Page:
I found an article listing Lake Natron as one of the most colorful places in the world, a salt and soda lake in the Arusha Region of Tanzania. I had seen images of its bright pink waters and flocks of greater flamingos and had to go. A friend helped me organize a local bus, a camp site, and a guide with a motorbike who could take me to the lake and some surrounding waterfalls.
We left at 6 am, as always in East Africa, and took a track ideal for a 4×4 in a raised school bus. During the drive I sat next to a missionary and passed the time talking about God and travel. We arrived at the small, remote village in the north, met up with my guide, dropped off my daypack, and headed to the waterfalls.
It was a sunny warm day and the two of us navigated our way thru a cavern to reach a waterfall running down the back of the ravine. I can’t resist a good waterfall swim and while floating on my back, my eyes followed the lines of the rocks to the sky, and I had one of those moments of deep appreciation – mindful of where I was and the opportunities I had. I am in Africa. This is Africa. And I never thought I would be here.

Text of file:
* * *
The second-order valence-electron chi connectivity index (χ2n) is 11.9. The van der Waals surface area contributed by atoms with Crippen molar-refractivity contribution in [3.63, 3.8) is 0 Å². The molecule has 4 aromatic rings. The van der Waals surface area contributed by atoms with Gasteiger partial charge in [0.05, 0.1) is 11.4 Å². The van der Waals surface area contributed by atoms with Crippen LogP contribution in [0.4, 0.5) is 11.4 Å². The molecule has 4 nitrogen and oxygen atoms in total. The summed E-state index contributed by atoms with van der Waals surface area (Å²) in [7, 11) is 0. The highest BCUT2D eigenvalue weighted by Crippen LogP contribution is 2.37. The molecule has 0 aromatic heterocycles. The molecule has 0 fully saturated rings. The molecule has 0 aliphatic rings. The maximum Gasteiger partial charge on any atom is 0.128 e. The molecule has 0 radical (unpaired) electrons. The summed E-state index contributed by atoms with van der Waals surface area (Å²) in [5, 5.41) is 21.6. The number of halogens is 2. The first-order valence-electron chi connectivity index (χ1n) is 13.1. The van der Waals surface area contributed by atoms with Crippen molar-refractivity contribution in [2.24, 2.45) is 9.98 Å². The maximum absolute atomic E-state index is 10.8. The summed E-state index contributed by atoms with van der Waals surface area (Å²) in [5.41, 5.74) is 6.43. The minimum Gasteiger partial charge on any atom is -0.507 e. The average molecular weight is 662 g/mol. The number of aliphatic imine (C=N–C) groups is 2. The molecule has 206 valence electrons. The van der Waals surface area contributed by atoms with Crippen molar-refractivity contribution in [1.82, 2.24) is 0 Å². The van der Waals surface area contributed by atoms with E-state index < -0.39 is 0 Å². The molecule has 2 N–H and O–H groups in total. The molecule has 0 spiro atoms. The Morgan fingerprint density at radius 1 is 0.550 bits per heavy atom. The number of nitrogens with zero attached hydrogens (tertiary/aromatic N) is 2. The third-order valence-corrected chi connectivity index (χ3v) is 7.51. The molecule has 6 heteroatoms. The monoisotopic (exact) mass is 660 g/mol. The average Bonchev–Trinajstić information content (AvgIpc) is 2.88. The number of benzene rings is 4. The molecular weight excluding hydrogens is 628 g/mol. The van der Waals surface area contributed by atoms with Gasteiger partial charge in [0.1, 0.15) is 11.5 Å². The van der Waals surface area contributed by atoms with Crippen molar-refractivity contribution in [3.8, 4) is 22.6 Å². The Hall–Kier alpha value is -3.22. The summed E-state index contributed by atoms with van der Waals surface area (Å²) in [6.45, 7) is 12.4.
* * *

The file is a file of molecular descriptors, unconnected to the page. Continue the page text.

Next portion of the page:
After a while, our sunny day was replaced with foreboding clouds. We quickly scrambled back, jumped onto the bike and made it to a nearby lodge just in time for the rain to start. We waited it out with tea and biscuits and headed back to the campsite for the night.
I woke up energized and excited to visit my glorious pink lake. I love a life in color and the idea that nature has made a vast pink pool with my favorite birds as residents – how cool is that! I jumped on the back of the motorbike and took off.
Building my anticipation we first stopped at a fenced site where there have been 24 sets of Homosapians footprints discovered roughly dating back between 5,000 to 19,000 preserved in volcanic ash that later turned to mud. And while this is interesting in itself, my primary focus was my pretty pink lake.
We carried on to a large pan with yesterday’s rain puddles and the landscape morbidly grey. Petrified would be the right word. The salinity is so high that everything there dies – trees, birds, everything. The lingering clouds also lent a haunting feeling to a lonely, deserted place.
Devastated by the barren landscape I asked my guide “Where is all the pink?”
He responded, “Oh, it’s on the other side of the lake – in Kenya.”